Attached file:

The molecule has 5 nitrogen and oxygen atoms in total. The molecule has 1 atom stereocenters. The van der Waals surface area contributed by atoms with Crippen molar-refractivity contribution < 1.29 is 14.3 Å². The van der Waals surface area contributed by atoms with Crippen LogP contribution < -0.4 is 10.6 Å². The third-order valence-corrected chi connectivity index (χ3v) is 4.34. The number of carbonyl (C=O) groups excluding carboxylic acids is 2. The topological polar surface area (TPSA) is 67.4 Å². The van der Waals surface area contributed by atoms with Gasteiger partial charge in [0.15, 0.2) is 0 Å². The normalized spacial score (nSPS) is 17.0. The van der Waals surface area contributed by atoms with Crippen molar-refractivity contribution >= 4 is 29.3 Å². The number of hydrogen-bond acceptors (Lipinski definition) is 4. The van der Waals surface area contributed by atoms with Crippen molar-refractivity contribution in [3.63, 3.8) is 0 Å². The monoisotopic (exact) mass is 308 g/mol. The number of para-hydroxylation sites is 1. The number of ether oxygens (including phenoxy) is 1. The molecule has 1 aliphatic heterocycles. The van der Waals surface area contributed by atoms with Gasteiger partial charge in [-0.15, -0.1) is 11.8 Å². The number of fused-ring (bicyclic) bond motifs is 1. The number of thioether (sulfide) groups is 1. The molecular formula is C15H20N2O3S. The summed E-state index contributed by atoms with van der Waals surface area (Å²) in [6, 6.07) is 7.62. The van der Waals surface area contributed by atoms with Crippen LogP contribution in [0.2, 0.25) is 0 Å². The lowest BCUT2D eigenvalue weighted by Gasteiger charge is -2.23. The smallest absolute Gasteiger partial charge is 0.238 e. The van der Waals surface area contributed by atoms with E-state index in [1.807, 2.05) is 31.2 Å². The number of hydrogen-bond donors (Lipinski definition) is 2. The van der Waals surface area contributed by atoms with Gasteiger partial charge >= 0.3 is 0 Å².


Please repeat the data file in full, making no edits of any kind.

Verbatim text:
The molecule has 5 nitrogen and oxygen atoms in total. The molecule has 1 atom stereocenters. The van der Waals surface area contributed by atoms with Crippen molar-refractivity contribution < 1.29 is 14.3 Å². The van der Waals surface area contributed by atoms with Crippen LogP contribution < -0.4 is 10.6 Å². The third-order valence-corrected chi connectivity index (χ3v) is 4.34. The number of carbonyl (C=O) groups excluding carboxylic acids is 2. The topological polar surface area (TPSA) is 67.4 Å². The van der Waals surface area contributed by atoms with Gasteiger partial charge in [0.15, 0.2) is 0 Å². The normalized spacial score (nSPS) is 17.0. The van der Waals surface area contributed by atoms with Crippen molar-refractivity contribution >= 4 is 29.3 Å². The number of hydrogen-bond acceptors (Lipinski definition) is 4. The van der Waals surface area contributed by atoms with Crippen molar-refractivity contribution in [3.63, 3.8) is 0 Å². The monoisotopic (exact) mass is 308 g/mol. The number of para-hydroxylation sites is 1. The number of ether oxygens (including phenoxy) is 1. The molecule has 1 aliphatic heterocycles. The van der Waals surface area contributed by atoms with Gasteiger partial charge in [-0.15, -0.1) is 11.8 Å². The number of fused-ring (bicyclic) bond motifs is 1. The number of thioether (sulfide) groups is 1. The molecular formula is C15H20N2O3S. The summed E-state index contributed by atoms with van der Waals surface area (Å²) in [6, 6.07) is 7.62. The van der Waals surface area contributed by atoms with Crippen LogP contribution in [0.2, 0.25) is 0 Å². The lowest BCUT2D eigenvalue weighted by Gasteiger charge is -2.23. The smallest absolute Gasteiger partial charge is 0.238 e. The van der Waals surface area contributed by atoms with E-state index in [1.807, 2.05) is 31.2 Å². The number of hydrogen-bond donors (Lipinski definition) is 2. The van der Waals surface area contributed by atoms with Gasteiger partial charge >= 0.3 is 0 Å².